Several years ago, I sat with a Young Life leader as he processed the efficacy of working in what he called an “activist school.” He was impressed that the students he worked with were passionate and invested in several areas, but he was struck that they weren’t “faith-based.” Leaning toward me, he said, “They want to just plant trees and save whales.” My response to him was as simple then as it is today: Activism may be the way they are attempting to address the brokenness and pain in the world, and many of their concerns are Kingdom concerns. What an opportunity you have to join them and find a place of connection. Those are few and far between. Once you see it, take it!
For 80 years, at our best, Young Life has done just that. A Barna study revealed that 4.9 million U.S. adults participated in Young Life as students and are still practicing their faith today. Of these, 1.1 million credit Young Life as the main influence in developing their faith, and 3.2 million credit Young Life as one of the main influences in developing their faith.
This is not an insignificant number. Let me be clear on what it doesn’t represent: It doesn’t mean that Young Life is the be-all and end-all. Instead, what it does mean is that the model Young Life has used over the years is one that transfers to any generation: When we desire to see young people come to faith, and we combine that with making ourselves available and listening to the Spirit’s promptings, we have greater opportunities to see our young people trust in Jesus and grow to become healthy, mature followers of Jesus.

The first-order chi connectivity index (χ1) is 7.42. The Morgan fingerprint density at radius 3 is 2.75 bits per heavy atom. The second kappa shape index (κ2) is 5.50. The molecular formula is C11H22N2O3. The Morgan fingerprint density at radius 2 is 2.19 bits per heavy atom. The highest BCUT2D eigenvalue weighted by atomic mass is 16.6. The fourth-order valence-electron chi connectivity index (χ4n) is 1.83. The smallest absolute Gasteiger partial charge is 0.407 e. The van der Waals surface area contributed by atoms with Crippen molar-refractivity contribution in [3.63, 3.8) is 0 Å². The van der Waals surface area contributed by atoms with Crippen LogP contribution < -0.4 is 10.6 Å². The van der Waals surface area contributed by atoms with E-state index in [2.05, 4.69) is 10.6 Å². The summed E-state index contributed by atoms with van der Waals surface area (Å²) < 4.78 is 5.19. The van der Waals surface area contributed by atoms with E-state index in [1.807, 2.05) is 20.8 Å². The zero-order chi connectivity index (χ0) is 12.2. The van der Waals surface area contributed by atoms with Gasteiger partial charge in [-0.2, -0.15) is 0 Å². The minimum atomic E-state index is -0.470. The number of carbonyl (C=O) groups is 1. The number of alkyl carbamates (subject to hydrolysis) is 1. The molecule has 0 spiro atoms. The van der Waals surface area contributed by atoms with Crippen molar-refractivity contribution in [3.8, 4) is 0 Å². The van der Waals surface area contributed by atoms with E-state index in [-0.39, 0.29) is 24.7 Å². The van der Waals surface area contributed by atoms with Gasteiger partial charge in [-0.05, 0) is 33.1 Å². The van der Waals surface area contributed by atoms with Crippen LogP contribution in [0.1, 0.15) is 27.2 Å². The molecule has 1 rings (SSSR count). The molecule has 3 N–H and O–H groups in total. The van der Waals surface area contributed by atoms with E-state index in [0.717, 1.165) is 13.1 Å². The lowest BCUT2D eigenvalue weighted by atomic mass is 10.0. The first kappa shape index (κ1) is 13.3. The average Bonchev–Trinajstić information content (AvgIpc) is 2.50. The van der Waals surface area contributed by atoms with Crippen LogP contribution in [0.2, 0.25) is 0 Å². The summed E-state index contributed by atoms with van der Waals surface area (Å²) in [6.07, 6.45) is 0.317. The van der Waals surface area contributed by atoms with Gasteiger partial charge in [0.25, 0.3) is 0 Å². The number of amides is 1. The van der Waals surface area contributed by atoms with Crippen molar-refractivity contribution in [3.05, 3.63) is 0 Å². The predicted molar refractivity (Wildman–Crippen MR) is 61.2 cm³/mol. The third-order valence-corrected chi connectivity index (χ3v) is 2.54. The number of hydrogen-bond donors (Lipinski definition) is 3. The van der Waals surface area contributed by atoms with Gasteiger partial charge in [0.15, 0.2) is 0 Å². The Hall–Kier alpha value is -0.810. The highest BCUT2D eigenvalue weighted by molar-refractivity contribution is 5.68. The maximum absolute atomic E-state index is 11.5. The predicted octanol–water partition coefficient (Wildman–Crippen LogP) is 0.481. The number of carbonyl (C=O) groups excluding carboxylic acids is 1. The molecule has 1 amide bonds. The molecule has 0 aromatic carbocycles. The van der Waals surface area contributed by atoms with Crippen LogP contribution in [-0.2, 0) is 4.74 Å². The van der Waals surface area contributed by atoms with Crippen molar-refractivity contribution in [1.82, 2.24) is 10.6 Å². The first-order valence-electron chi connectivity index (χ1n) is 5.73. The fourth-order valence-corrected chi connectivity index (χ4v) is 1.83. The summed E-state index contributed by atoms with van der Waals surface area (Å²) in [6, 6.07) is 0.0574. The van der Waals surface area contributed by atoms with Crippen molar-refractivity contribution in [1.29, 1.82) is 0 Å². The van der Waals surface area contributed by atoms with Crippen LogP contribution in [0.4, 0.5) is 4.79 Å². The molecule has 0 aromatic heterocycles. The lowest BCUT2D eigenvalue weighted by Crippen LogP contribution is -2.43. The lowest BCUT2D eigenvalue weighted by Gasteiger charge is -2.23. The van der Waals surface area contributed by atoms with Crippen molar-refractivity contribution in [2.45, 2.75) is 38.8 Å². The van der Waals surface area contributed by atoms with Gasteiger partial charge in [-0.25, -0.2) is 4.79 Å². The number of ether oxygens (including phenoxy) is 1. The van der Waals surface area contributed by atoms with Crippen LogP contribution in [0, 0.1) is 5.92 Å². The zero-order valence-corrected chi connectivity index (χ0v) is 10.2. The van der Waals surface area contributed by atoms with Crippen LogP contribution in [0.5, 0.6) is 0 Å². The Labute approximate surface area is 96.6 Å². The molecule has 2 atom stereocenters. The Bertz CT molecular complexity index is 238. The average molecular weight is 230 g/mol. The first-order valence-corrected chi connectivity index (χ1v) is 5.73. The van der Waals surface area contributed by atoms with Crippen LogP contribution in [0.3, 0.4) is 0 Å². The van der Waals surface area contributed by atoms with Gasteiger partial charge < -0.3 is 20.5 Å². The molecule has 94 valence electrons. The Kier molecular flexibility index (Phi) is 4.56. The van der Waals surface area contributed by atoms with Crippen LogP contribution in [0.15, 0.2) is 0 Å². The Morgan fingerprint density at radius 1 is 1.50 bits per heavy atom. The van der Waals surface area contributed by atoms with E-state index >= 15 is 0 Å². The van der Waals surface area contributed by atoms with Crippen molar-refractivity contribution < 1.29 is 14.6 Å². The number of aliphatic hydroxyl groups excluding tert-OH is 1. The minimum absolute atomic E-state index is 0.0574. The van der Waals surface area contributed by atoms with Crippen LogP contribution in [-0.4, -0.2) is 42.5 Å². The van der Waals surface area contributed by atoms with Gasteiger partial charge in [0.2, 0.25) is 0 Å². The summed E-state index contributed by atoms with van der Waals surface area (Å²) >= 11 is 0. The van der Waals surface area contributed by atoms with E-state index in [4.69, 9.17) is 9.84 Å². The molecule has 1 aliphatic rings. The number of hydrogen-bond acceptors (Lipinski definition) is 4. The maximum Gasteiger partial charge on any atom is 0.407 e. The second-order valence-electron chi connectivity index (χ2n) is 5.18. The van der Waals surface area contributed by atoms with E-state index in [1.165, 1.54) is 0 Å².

“But what about Gen Z?” many people ask me. “Are they different than other generations?”
Like every other generation, the way into the hearts of this younger generation is by being able to take the big story of the Gospel and identify the places of intersection where the timeless nature of the good news intersects with kids today. Let me share just a few ways we can do this well.
Remember the global context
We are living through a global pandemic which has heightened our fears and concerns. It’s revealed how healthy — or not — we are emotionally and spiritually. The challenges and hurdles that COVID-19 has thrown our way have raised to the surface the trauma of loneliness, a lack of community, and a lack of physical touch.